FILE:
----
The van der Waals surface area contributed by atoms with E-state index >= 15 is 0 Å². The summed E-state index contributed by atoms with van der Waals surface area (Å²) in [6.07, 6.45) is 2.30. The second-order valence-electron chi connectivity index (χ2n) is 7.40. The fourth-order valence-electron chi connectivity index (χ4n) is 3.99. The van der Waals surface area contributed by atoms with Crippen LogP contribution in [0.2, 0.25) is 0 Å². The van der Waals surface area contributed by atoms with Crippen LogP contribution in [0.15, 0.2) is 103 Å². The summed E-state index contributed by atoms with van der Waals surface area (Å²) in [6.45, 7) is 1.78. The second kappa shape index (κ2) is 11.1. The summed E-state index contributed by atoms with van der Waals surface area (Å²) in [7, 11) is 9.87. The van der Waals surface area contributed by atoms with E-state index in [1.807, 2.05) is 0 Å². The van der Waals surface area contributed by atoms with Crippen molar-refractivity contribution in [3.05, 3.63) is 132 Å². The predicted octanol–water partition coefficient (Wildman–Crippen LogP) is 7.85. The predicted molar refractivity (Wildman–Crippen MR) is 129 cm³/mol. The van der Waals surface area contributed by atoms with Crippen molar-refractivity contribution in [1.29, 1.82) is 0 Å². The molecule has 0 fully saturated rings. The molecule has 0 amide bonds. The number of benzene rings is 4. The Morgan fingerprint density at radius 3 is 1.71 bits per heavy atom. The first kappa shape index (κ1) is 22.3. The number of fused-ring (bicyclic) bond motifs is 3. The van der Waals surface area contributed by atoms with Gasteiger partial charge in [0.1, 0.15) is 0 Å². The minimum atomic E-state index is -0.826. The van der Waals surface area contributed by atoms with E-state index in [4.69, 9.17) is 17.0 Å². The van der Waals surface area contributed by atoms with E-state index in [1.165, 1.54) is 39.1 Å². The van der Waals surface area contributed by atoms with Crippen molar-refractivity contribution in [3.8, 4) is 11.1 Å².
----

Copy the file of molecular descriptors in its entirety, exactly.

The van der Waals surface area contributed by atoms with E-state index >= 15 is 0 Å². The summed E-state index contributed by atoms with van der Waals surface area (Å²) in [6.07, 6.45) is 2.30. The second-order valence-electron chi connectivity index (χ2n) is 7.40. The fourth-order valence-electron chi connectivity index (χ4n) is 3.99. The van der Waals surface area contributed by atoms with Crippen LogP contribution in [0.2, 0.25) is 0 Å². The van der Waals surface area contributed by atoms with Crippen LogP contribution in [0.15, 0.2) is 103 Å². The summed E-state index contributed by atoms with van der Waals surface area (Å²) in [6.45, 7) is 1.78. The second kappa shape index (κ2) is 11.1. The summed E-state index contributed by atoms with van der Waals surface area (Å²) in [7, 11) is 9.87. The van der Waals surface area contributed by atoms with E-state index in [1.807, 2.05) is 0 Å². The van der Waals surface area contributed by atoms with Crippen molar-refractivity contribution in [3.05, 3.63) is 132 Å². The predicted octanol–water partition coefficient (Wildman–Crippen LogP) is 7.85. The predicted molar refractivity (Wildman–Crippen MR) is 129 cm³/mol. The van der Waals surface area contributed by atoms with Crippen molar-refractivity contribution in [1.29, 1.82) is 0 Å². The molecule has 0 fully saturated rings. The molecule has 0 amide bonds. The number of benzene rings is 4. The Morgan fingerprint density at radius 3 is 1.71 bits per heavy atom. The first kappa shape index (κ1) is 22.3. The number of fused-ring (bicyclic) bond motifs is 3. The van der Waals surface area contributed by atoms with Gasteiger partial charge in [0.1, 0.15) is 0 Å². The minimum atomic E-state index is -0.826. The van der Waals surface area contributed by atoms with E-state index in [4.69, 9.17) is 17.0 Å². The van der Waals surface area contributed by atoms with E-state index in [1.165, 1.54) is 39.1 Å². The van der Waals surface area contributed by atoms with Crippen molar-refractivity contribution in [3.8, 4) is 11.1 Å².